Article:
Journal of Mental Health and Aging

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Mini Review - Journal of Mental Health and Aging (2023) Volume 7, Issue 4

Indian mental health law, policy, and programmes: A fragmented story of change, inconsistencies, and opportunities

Emily Sarah*

Division of Psychiatry, Purbanchal University, Koshi Province, Nepal

*Corresponding Author:
Emily Sarah
Division of Psychiatry
Purbanchal University
Koshi Province, Nepal

Received: 21-June-2023, Manuscript No. AAJMHA-23-108757; Editor assigned: 23-June-2023, Pre QC No. AAJMHA-23-108757 (PQ); Reviewed: 06-July-2023, QC No. AAJMHA-23-108757; Revised: 08-July-2023, Manuscript No. AAJMHA-23-108757 (R); Published: 17-July-2023, DOI: 10.35841/aajmha-7.4.156

Citation: Sarah E. Indian mental health law, policy, and programmes: A fragmented story of change, inconsistencies, and opportunities. J Ment Health Aging. 2023;7(4)156

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Substance use disorders and mental health issues among nurses are prevalent. The COVID-19 pandemic has made it more difficult for nurses to provide patient treatment, which frequently puts their own health in danger and exposes their families to further hazards. These patterns amplify the nursing suicide crisis, which has been highlighted by various professional organisations' trumpet cries to nurses' risk. Urgent action is required in accordance with the concepts of health equity and trauma-informed care. In order to address threats to mental health and variables that contribute to nurse suicide, this document aims to reach agreement among clinical and policy leaders from the Expert Panels of the American Academy of Nursing on appropriate action. The CDC's 2022 Suicide Prevention Resource for Action techniques were used to inform recommendations for reducing obstacles that were made to help the nursing community [1].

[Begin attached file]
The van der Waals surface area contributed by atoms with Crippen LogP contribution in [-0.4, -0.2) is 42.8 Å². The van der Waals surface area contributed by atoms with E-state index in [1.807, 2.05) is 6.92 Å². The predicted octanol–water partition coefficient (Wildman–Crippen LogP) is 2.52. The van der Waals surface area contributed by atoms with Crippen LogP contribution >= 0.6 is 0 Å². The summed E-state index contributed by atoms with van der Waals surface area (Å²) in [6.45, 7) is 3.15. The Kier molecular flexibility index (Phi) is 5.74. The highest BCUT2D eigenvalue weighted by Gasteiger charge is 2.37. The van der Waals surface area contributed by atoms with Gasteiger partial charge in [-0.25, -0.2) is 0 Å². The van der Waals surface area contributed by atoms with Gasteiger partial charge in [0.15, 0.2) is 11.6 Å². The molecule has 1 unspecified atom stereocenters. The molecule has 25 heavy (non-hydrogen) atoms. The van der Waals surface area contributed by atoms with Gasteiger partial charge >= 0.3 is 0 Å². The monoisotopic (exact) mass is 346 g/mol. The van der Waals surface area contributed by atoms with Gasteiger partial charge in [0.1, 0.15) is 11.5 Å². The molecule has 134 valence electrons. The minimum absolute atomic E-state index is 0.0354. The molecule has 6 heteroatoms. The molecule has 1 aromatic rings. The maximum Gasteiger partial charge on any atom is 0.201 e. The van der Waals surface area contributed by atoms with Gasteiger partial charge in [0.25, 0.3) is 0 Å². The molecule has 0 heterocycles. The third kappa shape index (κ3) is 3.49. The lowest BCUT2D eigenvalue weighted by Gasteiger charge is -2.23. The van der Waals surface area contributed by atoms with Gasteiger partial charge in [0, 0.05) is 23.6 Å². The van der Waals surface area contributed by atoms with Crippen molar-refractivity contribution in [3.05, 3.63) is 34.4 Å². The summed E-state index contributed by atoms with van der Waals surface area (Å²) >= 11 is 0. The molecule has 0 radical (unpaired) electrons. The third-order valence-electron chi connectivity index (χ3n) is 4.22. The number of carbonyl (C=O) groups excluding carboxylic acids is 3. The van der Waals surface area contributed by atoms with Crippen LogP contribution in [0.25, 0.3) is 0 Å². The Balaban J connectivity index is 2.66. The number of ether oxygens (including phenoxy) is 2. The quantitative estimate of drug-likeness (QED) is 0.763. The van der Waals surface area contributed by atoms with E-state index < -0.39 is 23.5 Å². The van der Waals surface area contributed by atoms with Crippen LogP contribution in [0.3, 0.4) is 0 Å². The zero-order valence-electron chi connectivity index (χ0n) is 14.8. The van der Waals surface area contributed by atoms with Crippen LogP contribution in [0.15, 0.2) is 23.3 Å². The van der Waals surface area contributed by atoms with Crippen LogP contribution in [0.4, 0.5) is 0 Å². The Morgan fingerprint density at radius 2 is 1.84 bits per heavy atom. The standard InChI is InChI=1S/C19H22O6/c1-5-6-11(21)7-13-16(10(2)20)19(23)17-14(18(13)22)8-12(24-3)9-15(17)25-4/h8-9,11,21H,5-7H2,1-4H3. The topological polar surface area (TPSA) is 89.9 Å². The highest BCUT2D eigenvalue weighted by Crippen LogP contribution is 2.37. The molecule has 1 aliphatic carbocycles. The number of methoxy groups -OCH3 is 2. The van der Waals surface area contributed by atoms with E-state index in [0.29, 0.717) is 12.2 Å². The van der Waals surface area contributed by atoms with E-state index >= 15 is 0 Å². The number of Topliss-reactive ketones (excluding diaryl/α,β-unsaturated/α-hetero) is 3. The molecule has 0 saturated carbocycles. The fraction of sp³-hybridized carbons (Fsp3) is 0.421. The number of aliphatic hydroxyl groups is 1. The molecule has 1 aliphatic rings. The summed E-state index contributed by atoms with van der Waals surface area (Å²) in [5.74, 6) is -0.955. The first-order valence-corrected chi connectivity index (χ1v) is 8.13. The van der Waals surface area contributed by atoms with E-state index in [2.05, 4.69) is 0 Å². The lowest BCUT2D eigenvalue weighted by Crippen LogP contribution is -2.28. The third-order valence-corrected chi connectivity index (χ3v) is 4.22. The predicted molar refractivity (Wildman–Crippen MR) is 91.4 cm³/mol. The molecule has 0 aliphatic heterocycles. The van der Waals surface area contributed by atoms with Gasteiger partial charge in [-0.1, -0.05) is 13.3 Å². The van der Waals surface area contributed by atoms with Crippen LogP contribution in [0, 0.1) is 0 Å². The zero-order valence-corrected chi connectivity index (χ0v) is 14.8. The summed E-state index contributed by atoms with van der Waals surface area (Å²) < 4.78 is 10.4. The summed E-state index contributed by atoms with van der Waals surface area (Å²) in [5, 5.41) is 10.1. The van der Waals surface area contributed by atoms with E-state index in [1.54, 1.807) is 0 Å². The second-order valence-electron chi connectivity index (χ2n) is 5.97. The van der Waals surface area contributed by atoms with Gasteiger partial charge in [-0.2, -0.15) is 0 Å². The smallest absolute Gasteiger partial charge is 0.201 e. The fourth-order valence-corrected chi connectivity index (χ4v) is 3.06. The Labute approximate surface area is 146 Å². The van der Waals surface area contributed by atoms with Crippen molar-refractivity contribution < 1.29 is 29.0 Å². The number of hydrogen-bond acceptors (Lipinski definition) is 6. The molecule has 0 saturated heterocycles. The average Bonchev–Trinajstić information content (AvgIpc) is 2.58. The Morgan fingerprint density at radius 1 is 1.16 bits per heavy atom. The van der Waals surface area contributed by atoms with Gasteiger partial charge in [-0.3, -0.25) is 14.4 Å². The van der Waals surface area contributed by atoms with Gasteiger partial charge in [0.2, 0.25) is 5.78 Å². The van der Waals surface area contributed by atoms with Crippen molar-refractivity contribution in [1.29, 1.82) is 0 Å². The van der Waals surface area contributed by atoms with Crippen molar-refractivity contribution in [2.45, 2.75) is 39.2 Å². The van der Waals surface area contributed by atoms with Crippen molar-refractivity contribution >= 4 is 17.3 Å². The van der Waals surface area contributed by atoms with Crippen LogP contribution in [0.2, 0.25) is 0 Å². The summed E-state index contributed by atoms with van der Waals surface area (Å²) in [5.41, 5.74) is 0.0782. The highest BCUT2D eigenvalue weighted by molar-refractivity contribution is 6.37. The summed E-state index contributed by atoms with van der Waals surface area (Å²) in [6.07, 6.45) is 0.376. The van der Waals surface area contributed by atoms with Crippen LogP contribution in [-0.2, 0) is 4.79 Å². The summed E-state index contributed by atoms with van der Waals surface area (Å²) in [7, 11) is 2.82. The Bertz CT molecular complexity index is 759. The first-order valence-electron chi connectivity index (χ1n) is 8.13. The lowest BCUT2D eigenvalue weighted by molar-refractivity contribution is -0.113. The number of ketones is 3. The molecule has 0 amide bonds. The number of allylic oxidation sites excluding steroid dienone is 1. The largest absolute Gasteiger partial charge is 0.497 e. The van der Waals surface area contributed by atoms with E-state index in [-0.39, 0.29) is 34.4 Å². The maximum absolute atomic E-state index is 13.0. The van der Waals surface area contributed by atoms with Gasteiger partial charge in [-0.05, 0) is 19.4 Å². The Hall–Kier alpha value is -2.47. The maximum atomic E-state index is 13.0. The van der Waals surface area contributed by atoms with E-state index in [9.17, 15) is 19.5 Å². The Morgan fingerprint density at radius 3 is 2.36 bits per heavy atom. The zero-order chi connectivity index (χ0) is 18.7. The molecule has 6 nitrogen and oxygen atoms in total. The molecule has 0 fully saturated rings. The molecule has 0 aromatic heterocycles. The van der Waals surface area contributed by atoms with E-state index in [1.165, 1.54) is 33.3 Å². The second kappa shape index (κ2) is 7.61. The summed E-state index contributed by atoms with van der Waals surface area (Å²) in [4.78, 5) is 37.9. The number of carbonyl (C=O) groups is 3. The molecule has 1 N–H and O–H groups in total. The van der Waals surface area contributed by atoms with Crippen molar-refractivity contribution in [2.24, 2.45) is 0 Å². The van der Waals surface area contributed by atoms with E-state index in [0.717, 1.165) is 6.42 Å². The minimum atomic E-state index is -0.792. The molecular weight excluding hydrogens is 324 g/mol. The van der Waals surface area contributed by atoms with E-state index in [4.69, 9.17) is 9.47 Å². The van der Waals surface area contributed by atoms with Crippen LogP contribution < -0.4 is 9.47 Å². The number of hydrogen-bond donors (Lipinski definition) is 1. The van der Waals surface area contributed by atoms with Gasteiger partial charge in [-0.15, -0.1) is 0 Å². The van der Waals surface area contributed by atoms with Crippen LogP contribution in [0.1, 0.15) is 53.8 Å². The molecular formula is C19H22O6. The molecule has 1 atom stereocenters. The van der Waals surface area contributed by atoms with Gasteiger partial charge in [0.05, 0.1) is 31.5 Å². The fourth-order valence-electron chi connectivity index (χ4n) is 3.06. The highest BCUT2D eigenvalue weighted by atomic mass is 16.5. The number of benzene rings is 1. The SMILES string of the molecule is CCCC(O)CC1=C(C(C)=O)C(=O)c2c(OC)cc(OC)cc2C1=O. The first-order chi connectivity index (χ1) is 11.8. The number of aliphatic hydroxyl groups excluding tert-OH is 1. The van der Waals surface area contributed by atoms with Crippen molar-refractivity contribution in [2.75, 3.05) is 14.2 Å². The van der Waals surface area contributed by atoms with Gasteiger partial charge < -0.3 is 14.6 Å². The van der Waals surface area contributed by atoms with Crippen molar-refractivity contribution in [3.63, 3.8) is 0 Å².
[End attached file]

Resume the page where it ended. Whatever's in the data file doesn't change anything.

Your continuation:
Utilising an instrumental variable method and the 2012 Canadian Community Health Survey-Mental Health, this study examines the link between work and mental health. The estimations show that poor mental health considerably lowers employment outcomes when using a family member's mental health issue(s) as an instrument. These results hold up under a variety of conditions, including the use of an alternative instrument and a looser exclusion restriction assumption. The relationship is also mostly driven by men and younger workers. The results also imply that social relationships with acquaintances and friends, as well as a loss in cognitive capacities, such as issues with motivation and focus, mediate the link. Finally, estimates demonstrate the spreading nature of this phenomenon. There is a huge overflow from poor mental health [2].

Mental health is an essential component of overall wellness. It encompasses our emotional, psychological, and social well-being. Having good mental health means that we are able to cope with life's challenges, manage our emotions effectively, and form meaningful relationships with others. However, mental health problems are not uncommon, and many people struggle with conditions such as depression, anxiety, and bipolar disorder. Understanding your emotions is the first step to managing your mental health. Emotions are natural and necessary responses to life's events, but they can be overwhelming and distressing when they are not managed effectively. Learning to recognize and label your emotions can help you better understand your thoughts and behaviors. One helpful strategy for managing emotions is mindfulness. Mindfulness involves focusing on the present moment and accepting your thoughts and feelings without judgment. Practicing mindfulness can help you become more aware of your emotions, recognize patterns of negative thinking, and learn to respond to situations in a more positive and effective way [3].

Another key component of good mental health is self-care. Self-care involves taking time to prioritize your physical and emotional needs. This may include activities such as exercise, getting enough sleep, eating a healthy diet, and engaging in hobbies or activities that you enjoy. If you are struggling with mental health issues, it is important to seek professional help. A mental health professional, such as a therapist or psychologist, can provide guidance and support as you navigate your emotions and work towards managing your mental health [4].

Findings from the few research that have been done on the topic of challenging behaviour and mental health symptoms in autistic people with intellectual disability have been conflicting. Despite the significant frequency of mental health illnesses in this community, it may be difficult to recognise and identify these disorders. No prior research on the connection between difficult behaviours and mental health employed measures created especially for this population [5].


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